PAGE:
TAP Train Associates Pacific

TAP (Training Associates Pacific, LLC) is a human resource development organization registered in the U.S. in Washington State. TAP associates form a global network of professionals who advise on, design, and facilitate state-of-the-art participatory live- and on-line learning events, customized courses, and training materials in the United States, Africa, Asia, the Pacific, and Europe.

Human Resource Development

CDPEP

Community Disaster Public Education and Preparedness Program

It has been proven time and time again.  Communities well prepared for natural, or man-made disasters (e.g. toxic waste or petroleum spills) can dramatically reduce the loss of life and the damage and destruction that can result from a disaster.  How well do we in North Mason County understand the potential impact of climate change?  What efforts are we making to reduce the potential impact of natural or man-made disasters?  How well prepared are we to respond if a disaster does occur? Are communication systems, transportation routes, emergency shelters adequate?  At the family and community level do we know what to do in an emergency?  Do we know where to go if our homes are damaged or destroyed or threatened by a wild fire?

 

 As part of moving toward the achievement of its current strategic plan, Mason County Fire District #2 is supporting CDPEP, which is a comprehensive effort to: 1) raise public awareness; 2) provide opportunities for emergency and environmental management education for all members of the community, and 3) develop our collective capacity to prepare for, respond to and recover from disasters.  It has several components. 

 A common definition of disaster is... "...the combination of a hazard and a vulnerable population".  However, environmental awareness has grown and the definition is often modified the natural environment which is also vulnerable and can sustain significant long-term damage.   With this modified definition, one can understand that the slow, but continuous degradation of Puget Sound is a disaster.  Salmon runs are declining.  Oyster beds are disappearing.  The lack of oxygen in the water threatens plants and the micro organisms that are foundation of the natural food chain.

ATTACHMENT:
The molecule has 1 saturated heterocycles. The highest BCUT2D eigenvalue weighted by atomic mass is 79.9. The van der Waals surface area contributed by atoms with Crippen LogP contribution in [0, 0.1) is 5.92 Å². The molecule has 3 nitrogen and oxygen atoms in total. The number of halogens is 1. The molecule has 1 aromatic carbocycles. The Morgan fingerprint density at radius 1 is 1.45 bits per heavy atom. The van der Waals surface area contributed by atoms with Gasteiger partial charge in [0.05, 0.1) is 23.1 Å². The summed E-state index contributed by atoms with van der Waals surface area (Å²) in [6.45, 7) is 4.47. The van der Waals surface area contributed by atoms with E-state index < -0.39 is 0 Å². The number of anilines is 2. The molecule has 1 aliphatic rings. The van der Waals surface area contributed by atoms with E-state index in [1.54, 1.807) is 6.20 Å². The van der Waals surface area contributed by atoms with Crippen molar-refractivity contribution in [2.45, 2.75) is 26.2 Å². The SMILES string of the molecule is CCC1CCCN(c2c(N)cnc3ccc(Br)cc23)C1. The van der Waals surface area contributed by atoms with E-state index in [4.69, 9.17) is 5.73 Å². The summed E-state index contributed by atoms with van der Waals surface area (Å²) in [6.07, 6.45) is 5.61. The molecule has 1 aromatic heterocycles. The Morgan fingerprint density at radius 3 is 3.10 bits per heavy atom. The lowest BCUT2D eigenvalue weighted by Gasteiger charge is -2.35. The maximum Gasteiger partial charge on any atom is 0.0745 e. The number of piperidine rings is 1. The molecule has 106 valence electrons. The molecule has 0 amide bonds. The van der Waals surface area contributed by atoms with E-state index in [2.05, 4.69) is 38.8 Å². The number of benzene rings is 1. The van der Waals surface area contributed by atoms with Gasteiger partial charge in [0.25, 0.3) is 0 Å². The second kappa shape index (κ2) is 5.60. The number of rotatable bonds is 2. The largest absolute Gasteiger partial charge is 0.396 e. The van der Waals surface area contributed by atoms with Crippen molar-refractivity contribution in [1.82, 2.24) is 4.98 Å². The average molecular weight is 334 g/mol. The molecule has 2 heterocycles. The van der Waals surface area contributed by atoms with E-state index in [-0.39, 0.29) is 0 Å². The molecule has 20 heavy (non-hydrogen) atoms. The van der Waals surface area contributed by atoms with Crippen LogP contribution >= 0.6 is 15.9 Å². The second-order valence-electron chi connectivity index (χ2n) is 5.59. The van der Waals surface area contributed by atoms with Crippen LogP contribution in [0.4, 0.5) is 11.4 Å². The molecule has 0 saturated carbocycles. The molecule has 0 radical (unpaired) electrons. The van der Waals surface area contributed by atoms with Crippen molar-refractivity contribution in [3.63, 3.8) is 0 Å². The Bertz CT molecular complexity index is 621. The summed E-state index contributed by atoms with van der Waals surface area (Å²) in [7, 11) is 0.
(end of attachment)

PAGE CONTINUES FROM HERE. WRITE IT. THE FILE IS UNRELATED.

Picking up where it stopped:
The potential around the planet and here in Mason County for more and more serious natural disasters has been complicated by climate change.  Hurricane Katrina in the USA and Cyclone Nargis in Burma are commonly linked to this phenomenon.  Thus far, the impacts of climate change in the Northwest are not easily recognizable.  Perhaps, the potential for sea level rise, changes in ocean currents and weather patterns will by-pass Mason County.  Perhaps, not.  We live in one of the most beautiful natural environments on the planet.  Forests grow and are harvested for timber and other wood products.  New growth replaces what has been harvested.  However, the recent catastrophic wild fires in Australia may stimulate us to stop and think.  What would happen to our beautiful corner of the world if we experienced an extended drought?  While any of us who has spent a lifetime in the frequent rain of the Northwest may find it impossible to imagine a year or more without rain, shifting weather patterns may create such a scenario.

 

In addition to the potential for a rise in the sea level and/or an extended period of drought, the inexorable movement of the earth's tectonic plates can result in minor or major earthquakes at any time.

 

And, who can ignore the incredible local, national and international media coverage of the recent flu pandemic.  What happens if it comes here?  Can we be better informed?  Better prepared?